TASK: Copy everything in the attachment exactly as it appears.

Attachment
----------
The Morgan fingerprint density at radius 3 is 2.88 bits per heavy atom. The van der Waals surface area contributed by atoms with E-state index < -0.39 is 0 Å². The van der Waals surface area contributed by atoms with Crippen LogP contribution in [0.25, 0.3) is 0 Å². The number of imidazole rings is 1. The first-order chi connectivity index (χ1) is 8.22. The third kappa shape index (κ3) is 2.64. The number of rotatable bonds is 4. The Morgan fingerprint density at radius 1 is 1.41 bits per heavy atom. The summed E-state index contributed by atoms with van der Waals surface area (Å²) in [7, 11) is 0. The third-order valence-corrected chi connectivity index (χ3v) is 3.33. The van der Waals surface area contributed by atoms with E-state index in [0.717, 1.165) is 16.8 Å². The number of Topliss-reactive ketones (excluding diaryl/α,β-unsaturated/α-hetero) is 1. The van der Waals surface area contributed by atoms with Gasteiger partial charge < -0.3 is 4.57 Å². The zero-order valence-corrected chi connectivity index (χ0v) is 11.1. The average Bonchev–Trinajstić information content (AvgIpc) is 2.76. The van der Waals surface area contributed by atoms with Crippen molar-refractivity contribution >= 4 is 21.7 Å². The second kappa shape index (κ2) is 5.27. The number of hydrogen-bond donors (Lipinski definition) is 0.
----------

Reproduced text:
The Morgan fingerprint density at radius 3 is 2.88 bits per heavy atom. The van der Waals surface area contributed by atoms with E-state index < -0.39 is 0 Å². The van der Waals surface area contributed by atoms with Crippen LogP contribution in [0.25, 0.3) is 0 Å². The number of imidazole rings is 1. The first-order chi connectivity index (χ1) is 8.22. The third kappa shape index (κ3) is 2.64. The number of rotatable bonds is 4. The Morgan fingerprint density at radius 1 is 1.41 bits per heavy atom. The summed E-state index contributed by atoms with van der Waals surface area (Å²) in [7, 11) is 0. The third-order valence-corrected chi connectivity index (χ3v) is 3.33. The van der Waals surface area contributed by atoms with E-state index in [0.717, 1.165) is 16.8 Å². The number of Topliss-reactive ketones (excluding diaryl/α,β-unsaturated/α-hetero) is 1. The van der Waals surface area contributed by atoms with Gasteiger partial charge < -0.3 is 4.57 Å². The zero-order valence-corrected chi connectivity index (χ0v) is 11.1. The average Bonchev–Trinajstić information content (AvgIpc) is 2.76. The van der Waals surface area contributed by atoms with Crippen molar-refractivity contribution >= 4 is 21.7 Å². The second kappa shape index (κ2) is 5.27. The number of hydrogen-bond donors (Lipinski definition) is 0.